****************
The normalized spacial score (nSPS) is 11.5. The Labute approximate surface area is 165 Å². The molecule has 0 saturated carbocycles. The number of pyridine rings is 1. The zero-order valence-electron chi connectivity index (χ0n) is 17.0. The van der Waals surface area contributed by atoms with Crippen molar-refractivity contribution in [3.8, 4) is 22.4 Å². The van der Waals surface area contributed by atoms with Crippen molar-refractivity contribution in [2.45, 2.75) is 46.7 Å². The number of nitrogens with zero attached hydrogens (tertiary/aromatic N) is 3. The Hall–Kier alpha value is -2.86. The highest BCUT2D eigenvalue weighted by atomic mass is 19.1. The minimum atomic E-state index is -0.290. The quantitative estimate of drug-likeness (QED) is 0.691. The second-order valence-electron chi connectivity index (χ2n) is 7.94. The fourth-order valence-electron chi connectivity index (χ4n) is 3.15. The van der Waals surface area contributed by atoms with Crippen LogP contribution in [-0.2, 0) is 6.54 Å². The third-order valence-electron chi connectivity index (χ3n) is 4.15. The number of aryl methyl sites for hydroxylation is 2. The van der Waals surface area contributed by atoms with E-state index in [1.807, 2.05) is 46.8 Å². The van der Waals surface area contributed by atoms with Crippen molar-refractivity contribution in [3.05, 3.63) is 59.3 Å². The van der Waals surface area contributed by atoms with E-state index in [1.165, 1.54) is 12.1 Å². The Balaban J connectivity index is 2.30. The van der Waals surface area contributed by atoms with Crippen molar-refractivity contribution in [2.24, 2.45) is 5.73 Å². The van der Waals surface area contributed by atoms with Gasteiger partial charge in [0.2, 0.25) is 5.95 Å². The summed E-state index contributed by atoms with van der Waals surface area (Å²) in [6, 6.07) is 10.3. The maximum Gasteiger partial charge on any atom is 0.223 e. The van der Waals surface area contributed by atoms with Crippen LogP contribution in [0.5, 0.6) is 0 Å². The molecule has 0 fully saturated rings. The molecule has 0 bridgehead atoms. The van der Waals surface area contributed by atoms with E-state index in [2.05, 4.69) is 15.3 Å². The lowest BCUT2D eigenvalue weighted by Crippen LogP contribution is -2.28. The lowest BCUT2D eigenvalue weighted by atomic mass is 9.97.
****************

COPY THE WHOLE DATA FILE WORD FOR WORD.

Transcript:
The normalized spacial score (nSPS) is 11.5. The Labute approximate surface area is 165 Å². The molecule has 0 saturated carbocycles. The number of pyridine rings is 1. The zero-order valence-electron chi connectivity index (χ0n) is 17.0. The van der Waals surface area contributed by atoms with Crippen molar-refractivity contribution in [3.8, 4) is 22.4 Å². The van der Waals surface area contributed by atoms with Crippen molar-refractivity contribution in [2.45, 2.75) is 46.7 Å². The number of nitrogens with zero attached hydrogens (tertiary/aromatic N) is 3. The Hall–Kier alpha value is -2.86. The highest BCUT2D eigenvalue weighted by atomic mass is 19.1. The minimum atomic E-state index is -0.290. The quantitative estimate of drug-likeness (QED) is 0.691. The second-order valence-electron chi connectivity index (χ2n) is 7.94. The fourth-order valence-electron chi connectivity index (χ4n) is 3.15. The van der Waals surface area contributed by atoms with Crippen LogP contribution in [-0.2, 0) is 6.54 Å². The third-order valence-electron chi connectivity index (χ3n) is 4.15. The number of aryl methyl sites for hydroxylation is 2. The van der Waals surface area contributed by atoms with E-state index in [1.807, 2.05) is 46.8 Å². The van der Waals surface area contributed by atoms with Crippen molar-refractivity contribution in [3.05, 3.63) is 59.3 Å². The van der Waals surface area contributed by atoms with E-state index in [1.165, 1.54) is 12.1 Å². The Balaban J connectivity index is 2.30. The van der Waals surface area contributed by atoms with Crippen molar-refractivity contribution in [2.24, 2.45) is 5.73 Å². The van der Waals surface area contributed by atoms with Gasteiger partial charge in [0.2, 0.25) is 5.95 Å². The summed E-state index contributed by atoms with van der Waals surface area (Å²) in [6, 6.07) is 10.3. The maximum Gasteiger partial charge on any atom is 0.223 e. The van der Waals surface area contributed by atoms with Crippen LogP contribution in [0.5, 0.6) is 0 Å². The molecule has 0 fully saturated rings. The molecule has 0 bridgehead atoms. The van der Waals surface area contributed by atoms with E-state index in [2.05, 4.69) is 15.3 Å². The lowest BCUT2D eigenvalue weighted by Crippen LogP contribution is -2.28. The lowest BCUT2D eigenvalue weighted by atomic mass is 9.97.